UK Boxing Day Retail Footfall Down 25%

Compared to 2019, U.K.’s Boxing Day retail traffic dropped by about 25%.

A popular shopping day, when retailers in the country launch their after-Christmas sales, Boxing Day (Dec. 26) has long been the single biggest shopping day in the U.K.’s retail calendar, prior to the popularization of Black Friday in the 21st century.

But this year, figures from Springboard show that the number of people hitting the High Street for the traditional Boxing Day sales grew but still has not recovered to pre-pandemic highs.

Despite growing momentum last year when some COVID restrictions were still in place, Boxing Day 2022 has failed to galvanize British shoppers to part with their pounds as the country struggles with an ongoing cost-of-living crisis and a contracting economy.

In its revised quarterly estimate of gross domestic product (GDP) for the U.K., the Office for National Statistics (ONS) reported last week (Dec. 22) that the country’s economy shrank more than initially thought during the third quarter of the year. The U.K.’s GDP is now estimated to have fallen by 0.3%, downwardly revised from an initial estimate of a 0.2% contraction.

Prior to the holiday break, a survey by Barclaycard Payments found that U.K. shoppers intended to spend £229 in the post-Christmas sales, £18 less than a year ago. And of the 2,000 consumers surveyed, 42% said the cost of living would impact their spending this year.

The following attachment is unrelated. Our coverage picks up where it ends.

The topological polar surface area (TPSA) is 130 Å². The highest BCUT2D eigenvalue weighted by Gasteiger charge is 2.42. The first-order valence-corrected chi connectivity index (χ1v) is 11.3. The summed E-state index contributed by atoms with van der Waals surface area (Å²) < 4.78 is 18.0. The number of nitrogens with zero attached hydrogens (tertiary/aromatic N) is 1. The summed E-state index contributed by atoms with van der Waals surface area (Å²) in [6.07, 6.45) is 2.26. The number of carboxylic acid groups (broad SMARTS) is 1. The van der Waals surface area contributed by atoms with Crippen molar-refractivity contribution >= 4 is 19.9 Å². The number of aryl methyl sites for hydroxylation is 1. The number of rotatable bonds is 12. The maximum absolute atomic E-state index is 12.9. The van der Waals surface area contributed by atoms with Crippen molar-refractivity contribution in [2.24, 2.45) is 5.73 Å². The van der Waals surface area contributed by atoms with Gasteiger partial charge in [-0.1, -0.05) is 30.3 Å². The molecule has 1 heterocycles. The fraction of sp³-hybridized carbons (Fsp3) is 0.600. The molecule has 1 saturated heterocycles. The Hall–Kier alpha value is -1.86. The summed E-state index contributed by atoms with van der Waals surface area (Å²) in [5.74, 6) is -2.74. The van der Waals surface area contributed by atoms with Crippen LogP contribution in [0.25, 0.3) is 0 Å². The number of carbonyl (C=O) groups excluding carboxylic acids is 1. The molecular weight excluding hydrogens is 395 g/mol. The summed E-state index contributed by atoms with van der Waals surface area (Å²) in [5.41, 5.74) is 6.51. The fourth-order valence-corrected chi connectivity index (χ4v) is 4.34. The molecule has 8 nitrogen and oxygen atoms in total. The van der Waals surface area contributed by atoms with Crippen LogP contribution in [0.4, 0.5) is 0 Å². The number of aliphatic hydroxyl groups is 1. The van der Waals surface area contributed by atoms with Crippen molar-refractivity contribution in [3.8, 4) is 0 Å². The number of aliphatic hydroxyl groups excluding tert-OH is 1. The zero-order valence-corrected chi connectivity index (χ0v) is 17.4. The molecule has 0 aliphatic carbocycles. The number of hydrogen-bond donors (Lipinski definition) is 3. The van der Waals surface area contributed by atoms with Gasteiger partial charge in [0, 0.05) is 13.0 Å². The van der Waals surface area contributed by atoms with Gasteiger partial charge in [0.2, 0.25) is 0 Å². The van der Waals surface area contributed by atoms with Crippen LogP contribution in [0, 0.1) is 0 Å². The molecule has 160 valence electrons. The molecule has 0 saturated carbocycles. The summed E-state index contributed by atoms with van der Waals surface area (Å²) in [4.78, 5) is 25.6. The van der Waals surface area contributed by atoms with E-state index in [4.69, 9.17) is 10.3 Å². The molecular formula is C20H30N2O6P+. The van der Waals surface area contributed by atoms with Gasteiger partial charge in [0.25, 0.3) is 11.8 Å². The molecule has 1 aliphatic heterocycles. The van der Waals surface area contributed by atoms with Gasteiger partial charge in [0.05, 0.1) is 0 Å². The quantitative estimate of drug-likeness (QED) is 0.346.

Little Respite for eCommerce Businesses

Of course, footfall data only tells half the story in the age of eCommerce, when online sellers are equally important contributors to the U.K.’s retail ecosystem.

Yet across Europe, online sales are also slumping. In Germany, for example, online sales between Oct. 1 and Nov. 30 were 16.8% lower than in the same period last year, the first time they have experienced a year-on-year decline since measurements began in 2014.

Read more: German eCommerce Sales Buck Christmas Trend, Shrink 16.8%

The worst affected categories were clothing and entertainment, where online sales were down 28.1% and 19.5% respectively.

Exactly what the dip in consumer spending will look like for the U.K.’s eCommerce businesses remains to be seen. But for physical retail, the picture is complicated by the fact that Christmas fell on a weekend this year, meaning many brick-and-mortar stores remained shut on the 26th, which was a public holiday.

That being said, whether they do the majority of their business online or in person, small and medium-sized businesses (SMBs) are especially feeling the pinch.

Weak consumer sentiment is only exacerbated by the rising cost of borrowing, which for the average British SMB has nearly doubled from the 2.5% rate at the end of 2021.


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